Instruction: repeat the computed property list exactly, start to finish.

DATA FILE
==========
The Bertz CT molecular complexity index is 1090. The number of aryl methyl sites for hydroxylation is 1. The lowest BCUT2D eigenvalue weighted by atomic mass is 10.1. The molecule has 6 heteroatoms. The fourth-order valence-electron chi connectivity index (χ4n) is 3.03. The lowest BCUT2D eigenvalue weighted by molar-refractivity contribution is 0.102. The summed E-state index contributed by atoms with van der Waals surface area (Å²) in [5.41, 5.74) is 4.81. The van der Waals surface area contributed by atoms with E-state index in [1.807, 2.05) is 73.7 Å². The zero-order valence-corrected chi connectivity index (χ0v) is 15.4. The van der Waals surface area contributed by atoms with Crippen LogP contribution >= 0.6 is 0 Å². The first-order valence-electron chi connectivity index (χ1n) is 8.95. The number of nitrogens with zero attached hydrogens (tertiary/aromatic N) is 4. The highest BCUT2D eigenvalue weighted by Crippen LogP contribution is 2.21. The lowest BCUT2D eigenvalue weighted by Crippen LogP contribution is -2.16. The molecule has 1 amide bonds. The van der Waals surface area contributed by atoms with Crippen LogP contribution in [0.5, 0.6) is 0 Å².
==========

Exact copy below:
The Bertz CT molecular complexity index is 1090. The number of aryl methyl sites for hydroxylation is 1. The lowest BCUT2D eigenvalue weighted by atomic mass is 10.1. The molecule has 6 heteroatoms. The fourth-order valence-electron chi connectivity index (χ4n) is 3.03. The lowest BCUT2D eigenvalue weighted by molar-refractivity contribution is 0.102. The summed E-state index contributed by atoms with van der Waals surface area (Å²) in [5.41, 5.74) is 4.81. The van der Waals surface area contributed by atoms with E-state index in [1.807, 2.05) is 73.7 Å². The zero-order valence-corrected chi connectivity index (χ0v) is 15.4. The van der Waals surface area contributed by atoms with Crippen LogP contribution >= 0.6 is 0 Å². The first-order valence-electron chi connectivity index (χ1n) is 8.95. The number of nitrogens with zero attached hydrogens (tertiary/aromatic N) is 4. The highest BCUT2D eigenvalue weighted by Crippen LogP contribution is 2.21. The lowest BCUT2D eigenvalue weighted by Crippen LogP contribution is -2.16. The molecule has 1 amide bonds. The van der Waals surface area contributed by atoms with Crippen LogP contribution in [0.5, 0.6) is 0 Å².